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    #1

    who/which

    Hi

    From my window I can see a dog who/which lives in the kennel.

    --- Is it correct to use either "which" or "who"?

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    #2

    Re: who/which

    We usually use 'who' for people and 'which' for animals and things. 'That' can be used with both.

    However 'who' may be used with animals if you consider them part of your family; eg. pets

    This is just theory and natives should say what and how they use in everyday life.

  1. Barb_D's Avatar
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    #3

    Re: who/which

    I would say either "who" or "that" in that sentence.

    Although I've since been told that they way I learned it is no longer a rule, I still use "which" to introduce non-essential information and "who/that" to introduce essential information.

    I can see a dog, which [in case you are interested] lives in a kennel.
    In can see a dog that lives in a kennel.
    I can see a dog who lives in a kennel. -- I would use the "who" only if I felt some relationship with the dog. I stop and talk to it every day on my way to work, etc.
    I'm not a teacher, but I write for a living. Please don't ask me about 2nd conditionals, but I'm a safe bet for what reads well in (American) English.

  2. #4

    Re: who/which

    Quote Originally Posted by GUEST2008 View Post
    Hi

    From my window I can see a dog who/which lives in the kennel.

    --- Is it correct to use either "which" or "who"?
    Technically, neither is correct. "Who" is reserved for people and, in some cases, known animals. "Which" is used for nonrestrictive relative clauses, e.g., "Nabakov's first book, which he wrote in Russian, never became a classic."

    The relative pronoun you want to use in this case is "that," which is used for restrictive relative clauses.

    Some people will argue with me, because the rules regarding relative pronouns and restrictive/nonrestrictive clauses are seen as flexible and frequently transgressed by native speakers. What I'm giving you is the traditional prescriptivist response that does not reflect actual popular usage.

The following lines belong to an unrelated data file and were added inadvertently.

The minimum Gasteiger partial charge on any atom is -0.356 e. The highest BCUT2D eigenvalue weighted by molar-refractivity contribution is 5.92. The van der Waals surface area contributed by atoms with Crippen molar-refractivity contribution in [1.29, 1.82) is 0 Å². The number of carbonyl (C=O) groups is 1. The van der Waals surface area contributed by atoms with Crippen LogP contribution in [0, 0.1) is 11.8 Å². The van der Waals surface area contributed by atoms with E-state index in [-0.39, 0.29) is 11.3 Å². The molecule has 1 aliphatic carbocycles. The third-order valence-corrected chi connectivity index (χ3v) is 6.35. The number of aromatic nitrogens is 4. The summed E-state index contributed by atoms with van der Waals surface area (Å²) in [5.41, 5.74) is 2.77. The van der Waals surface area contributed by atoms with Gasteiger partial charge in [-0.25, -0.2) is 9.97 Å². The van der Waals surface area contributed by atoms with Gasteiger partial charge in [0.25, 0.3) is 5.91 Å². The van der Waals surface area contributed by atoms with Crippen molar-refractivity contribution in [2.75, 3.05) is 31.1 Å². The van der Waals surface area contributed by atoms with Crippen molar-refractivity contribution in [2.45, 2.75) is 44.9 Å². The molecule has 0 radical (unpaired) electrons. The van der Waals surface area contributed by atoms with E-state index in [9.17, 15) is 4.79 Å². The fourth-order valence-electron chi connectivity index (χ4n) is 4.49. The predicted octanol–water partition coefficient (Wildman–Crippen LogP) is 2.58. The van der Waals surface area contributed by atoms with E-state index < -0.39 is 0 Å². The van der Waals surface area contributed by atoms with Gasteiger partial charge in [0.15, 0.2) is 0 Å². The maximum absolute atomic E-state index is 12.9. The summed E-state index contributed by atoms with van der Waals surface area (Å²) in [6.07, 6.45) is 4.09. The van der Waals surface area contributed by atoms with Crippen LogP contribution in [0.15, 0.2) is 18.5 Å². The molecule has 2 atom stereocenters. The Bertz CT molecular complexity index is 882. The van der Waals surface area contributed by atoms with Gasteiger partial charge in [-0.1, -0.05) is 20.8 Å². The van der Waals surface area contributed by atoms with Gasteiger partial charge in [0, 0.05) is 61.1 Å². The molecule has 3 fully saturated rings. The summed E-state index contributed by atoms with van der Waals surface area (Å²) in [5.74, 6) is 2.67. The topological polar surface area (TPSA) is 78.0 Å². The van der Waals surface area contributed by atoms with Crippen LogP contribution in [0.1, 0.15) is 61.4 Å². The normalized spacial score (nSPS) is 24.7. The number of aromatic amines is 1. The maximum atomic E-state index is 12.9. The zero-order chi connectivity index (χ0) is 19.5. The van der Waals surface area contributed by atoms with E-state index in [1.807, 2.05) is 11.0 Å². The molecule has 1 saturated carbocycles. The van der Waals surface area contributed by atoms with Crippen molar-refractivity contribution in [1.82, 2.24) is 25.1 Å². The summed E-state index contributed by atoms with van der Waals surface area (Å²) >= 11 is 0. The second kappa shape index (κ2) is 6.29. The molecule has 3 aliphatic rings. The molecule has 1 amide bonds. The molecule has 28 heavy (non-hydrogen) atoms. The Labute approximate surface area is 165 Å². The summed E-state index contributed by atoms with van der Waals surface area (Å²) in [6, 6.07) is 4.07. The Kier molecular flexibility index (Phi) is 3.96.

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    #5

    Re: who/which

    [QUOTE=Mr. Spivey;583001]Technically, neither is correct. "Who" is reserved for people and, in some cases, known animals. "Which" is used for nonrestrictive relative clauses, e.g., "Nabakov's first book, which he wrote in Russian, never became a classic."

    The relative pronoun you want to use in this case is "that," which is used for restrictive relative clauses.

    The book which I borrowed on Friday is very interesting.

    According to what you're saying, do you think that 'that' should be used in the above sentence? I find it perfectly OK with 'which'.

  3. Barb_D's Avatar
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    #6

    Re: who/which

    It seems Mr. Spivey was taught the same rule I was. I would have written your sentence either as

    The book, which [by the way] I borrowed on Friday, is very interesting.
    or
    The book that I borrowed on Friday [telling me which specific book you mean] is very interesting.

    However, I acknowledge that this "rule" is no longer considered valid.
    I'm not a teacher, but I write for a living. Please don't ask me about 2nd conditionals, but I'm a safe bet for what reads well in (American) English.

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